Tag Archives: roman catholicism

A Great Thing About Catholic Europe: Most Churches are Free

The Romanesque church of St-Julien-le-Pauvre, Paris (free)

The Romanesque church of St-Julien-le-Pauvre, Paris (free)

If, like me, you have an amateur/non-scholarly interest in the history of art and architecture and find yourself travelling Europe on a budget (as was the case throughout the research trips conducted in the course of my PhD), the freeness of most churches in Catholic Europe (in stark contrast to London, home of the moneychangers) is a tremendous blessing.1

If you like Late Antique art, free entry to Santa Costanza in Rome will get you early mosaics plus a mausoleum. Free entry to Santa Maria Maggiore gets you Late Antique mosaics plus some bonus Classical pillars (so do San Lorenzo fuori le Mura and a host of other Roman churches). Free entry to Sant’Ambrogio in Milan gets you a very fine Late Antique sarcophagus (the Late Antique mosaics in the treasury are worth 2 euros, though). Rome, in fact, has quite a lot of Late Antique art in its churches — chiefly mosaics. Even in San Pietro in Vincoli, where the Late Antique decoration was largely redone by Michelangelo in the Renaissance, there is a seventh-century mosaic of St Sebastian.

Romanesque art and architecture are not to be missed, either. Most Italian churches maintain a very ‘traditional’ style throughout northern Europe’s Romanesque period. That is, while they maintain the round arches, etc, like Romanesque, they aren’t as weighty or massive. I’m a big fan of this bit of doorframe from Verona Cathedral:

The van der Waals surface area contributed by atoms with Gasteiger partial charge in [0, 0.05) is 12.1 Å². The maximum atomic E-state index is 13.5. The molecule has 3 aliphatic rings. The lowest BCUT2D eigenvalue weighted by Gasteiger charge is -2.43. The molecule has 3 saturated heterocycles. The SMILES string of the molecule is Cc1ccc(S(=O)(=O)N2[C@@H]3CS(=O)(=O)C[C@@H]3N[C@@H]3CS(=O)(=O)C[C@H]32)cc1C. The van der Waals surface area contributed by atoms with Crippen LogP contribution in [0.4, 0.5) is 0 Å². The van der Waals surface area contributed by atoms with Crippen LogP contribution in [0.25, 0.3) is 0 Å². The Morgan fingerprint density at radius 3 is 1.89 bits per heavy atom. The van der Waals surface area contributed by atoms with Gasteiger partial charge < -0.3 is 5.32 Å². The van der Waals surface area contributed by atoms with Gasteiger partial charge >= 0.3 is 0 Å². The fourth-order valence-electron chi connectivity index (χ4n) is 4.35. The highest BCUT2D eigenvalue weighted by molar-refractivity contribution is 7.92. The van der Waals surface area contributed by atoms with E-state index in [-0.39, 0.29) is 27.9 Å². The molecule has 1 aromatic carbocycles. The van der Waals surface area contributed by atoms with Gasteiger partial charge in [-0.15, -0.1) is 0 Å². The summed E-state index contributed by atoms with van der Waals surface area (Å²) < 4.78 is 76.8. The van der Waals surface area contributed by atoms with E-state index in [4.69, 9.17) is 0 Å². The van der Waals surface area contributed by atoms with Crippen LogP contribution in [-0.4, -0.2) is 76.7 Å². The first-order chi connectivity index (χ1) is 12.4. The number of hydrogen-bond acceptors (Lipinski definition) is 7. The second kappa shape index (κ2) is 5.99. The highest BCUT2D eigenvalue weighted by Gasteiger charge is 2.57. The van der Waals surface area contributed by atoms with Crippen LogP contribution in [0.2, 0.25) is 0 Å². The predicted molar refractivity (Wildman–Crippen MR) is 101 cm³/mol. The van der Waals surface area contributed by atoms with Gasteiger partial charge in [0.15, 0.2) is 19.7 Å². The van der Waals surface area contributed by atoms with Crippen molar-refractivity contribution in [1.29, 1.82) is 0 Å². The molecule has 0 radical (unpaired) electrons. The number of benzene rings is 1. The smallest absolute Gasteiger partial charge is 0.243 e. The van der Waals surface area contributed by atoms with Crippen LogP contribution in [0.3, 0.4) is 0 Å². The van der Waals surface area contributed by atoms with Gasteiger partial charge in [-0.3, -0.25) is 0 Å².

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The Benedictine Abbey of Sankt Paul im Laventtal, Austria, is a very excellent example of Romanesque architecture:

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Another free but highly restored Romanesque church worth visiting is St-Germain-des-Prés, in Paris.

After Romanesque comes Gothic, such as Notre Dame de Paris, la Sainte-Chappelle, a host of Parisian churches, Santa Maria sopra Minerva in Rome, the Duomo of Milan, etc. All free! Less famous but still Gothic, Munich Cathedral:

IMG_9011Anyway, to speed things up …

The Renaissance in Florence? Largely free.

Michelangelo’s Pieta in San Pietro, Rome? Free.

Caravaggio in Santa Maria del Popolo, Rome? Free.

Saint Teresa in Ecstasy at Santa Maria della Vittoria, Rome? Free.

Free art.

The whole history of Western art from Late Antiquity onwards.

Free.

Everywhere.

All you have to do is turn up at a church.


1. If, like me, you also have an amateur/non-scholarly interest in the history of music, Spotify or a university subscription to the Naxos Music Library can fulfill the same function as free Catholic churches.

Many Romes

Successful shopping

Successful shopping

Two days ago (my first day in Rome), I walked from the British School at Rome (BSR) to Sant’Anna Gate of Vatican City. Just to see how long it would take me. 45 minutes. Apparently I’m slow — somewhere out there is a long-legged Catholic who can do it in 22. Nonetheless, having timed the journey, I’ve decided that Tram 19, which passes right in front of the BSR, is more my style. If I catch it before 8:30 AM.

Having arrived in Vatican City, I decided to do some browsing of tourist shops. I wanted a Rome-themed key chain for my Roman keys, a nice Swiss Guard toy soldier (I’d seen one once but failed to locate it when in the mood to buy), and maybe (if they exist) a Leo the Great-themed souvenir (to my knowledge, these seem not to).